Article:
|NATO code||OF-10||OF-9||OF-8||OF-7||OF-6||OF-5||OF-4||OF-3||OF-2||OF-1||OF(D)||Student officer|
|No equivalent||No equivalent|
|General||Lieutenant-general||Major-general||Brigadier-general||Colonel||Lieutenant-colonel||Major||Captain||Lieutenant||Second lieutenant||Officer cadet|
|Senior non-commissioned member appointments of the Canadian Army|
|Canadian Forces Chief Warrant Officer||Army Sergeant-Major/
Command, Group Chief Warrant Officer
|Command, Group, Formation, Brigade, Garrison Chief Warrant Officer|
|Chief warrant officer
|Master warrant officer
|Private (recruit) |
- ABCANZ Armies
- Arctic Response Company Group
- Canadian Army Trophy
- Canadian Special Operations Forces Command
- Formation Patches of the Canadian Army
- List of units of the Canadian Army
- Regimental nicknames of the Canadian Forces
- Soldier Apprentice
- The Canadian Army originates from the Province of Canada's "Active Militia", created through the Militia Act of 1855. However, several Canadian Army units perpetuate the battle honours of Canadian units from the War of 1812. The Active Militia was later adopted by the Canadian confederation through the Militia Act of 1868. In 1940, an Order in Council was issued, renaming the active militias into the Canadian Army. In 1968, the Canadian Army was formally amalgamated into the Canadian Armed Forces, serving as the forces' land component.
- Province of Canada (1855–1867)
- Total force describes a unit which includes both Regular and Reserve Force members.
- "An Act to regulate the militia of this province and to repeal the acts now in force for that purpose [microform]: assented to 19th of May, 1855". Archive.org. S. Derbyshire and G. Desbarats. Retrieved 26 March 2020.
- "War Of 1812 Battle Honours". www.forces.gc.ca. Ministry of National Defence. 14 September 2012. Retrieved 9 March 2020.
- Morton, Desmond (2009). A Military History of Canada. McClelland & Stewart. p. 91. ISBN 1-5519-9140-3.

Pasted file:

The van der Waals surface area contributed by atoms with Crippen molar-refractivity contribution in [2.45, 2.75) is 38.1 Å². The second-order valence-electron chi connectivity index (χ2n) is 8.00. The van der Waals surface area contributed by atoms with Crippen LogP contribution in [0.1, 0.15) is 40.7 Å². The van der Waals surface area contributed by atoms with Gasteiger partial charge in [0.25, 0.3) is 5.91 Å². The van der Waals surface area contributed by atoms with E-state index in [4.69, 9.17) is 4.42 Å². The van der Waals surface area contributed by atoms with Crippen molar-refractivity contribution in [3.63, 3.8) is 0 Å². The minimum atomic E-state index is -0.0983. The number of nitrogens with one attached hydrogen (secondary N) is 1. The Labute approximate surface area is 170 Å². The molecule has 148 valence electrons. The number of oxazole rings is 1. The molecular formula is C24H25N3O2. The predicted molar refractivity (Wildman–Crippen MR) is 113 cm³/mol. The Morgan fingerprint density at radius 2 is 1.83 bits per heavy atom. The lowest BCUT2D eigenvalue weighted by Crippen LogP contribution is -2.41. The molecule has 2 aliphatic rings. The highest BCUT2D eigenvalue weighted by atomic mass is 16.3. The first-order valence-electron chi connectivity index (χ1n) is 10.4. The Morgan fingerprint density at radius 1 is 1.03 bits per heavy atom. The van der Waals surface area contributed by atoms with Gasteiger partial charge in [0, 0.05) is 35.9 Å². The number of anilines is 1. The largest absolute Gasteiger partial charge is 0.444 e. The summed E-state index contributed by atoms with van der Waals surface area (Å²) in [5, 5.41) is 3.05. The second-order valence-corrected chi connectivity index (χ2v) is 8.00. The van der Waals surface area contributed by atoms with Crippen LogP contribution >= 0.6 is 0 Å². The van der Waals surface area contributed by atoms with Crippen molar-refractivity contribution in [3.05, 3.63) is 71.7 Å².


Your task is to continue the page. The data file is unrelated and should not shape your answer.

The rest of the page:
- Stacey, Charles Perry (1955). "The Army Programme for 1941" (PDF). Official History of the Canadian Army in the Second World War Volume I: The Army in Canada, Britain and the Pacific. Ministry of National Defence (Canada). p. 89.
- "Canadian Army collection" (PDF). University of Victoria Special Collections: Introduction. 1899–1984. Retrieved 24 March 2020.
The Canadian Army was established in 1855 when the government passed the Militia Act, which provided for a paid, regular army consisting of active volunteer militia. Its forerunner was the militia dating back to 1651.
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- "About the Army". Department of National Defence. Archived from the original on 16 July 2013. Retrieved 31 August 2010.
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- Whitby, Michael; Gimblett, Richard H.; Haydon, Peter (2006). The Admirals: Canada's Senior Naval Leadership in the Twentieth Century. Dundurn. p. 285."Canadian Army". www.canadiansoldiers.com. Retrieved 2019-10-21.
- "Navy and air force to be royal once again". CBC News. 16 August 2011. Archived from the original on 10 November 2012. Retrieved 15 August 2011.
- "Soldiers of the First World War - CEF". Archived from the original on 7 September 2013. Retrieved 10 September 2013.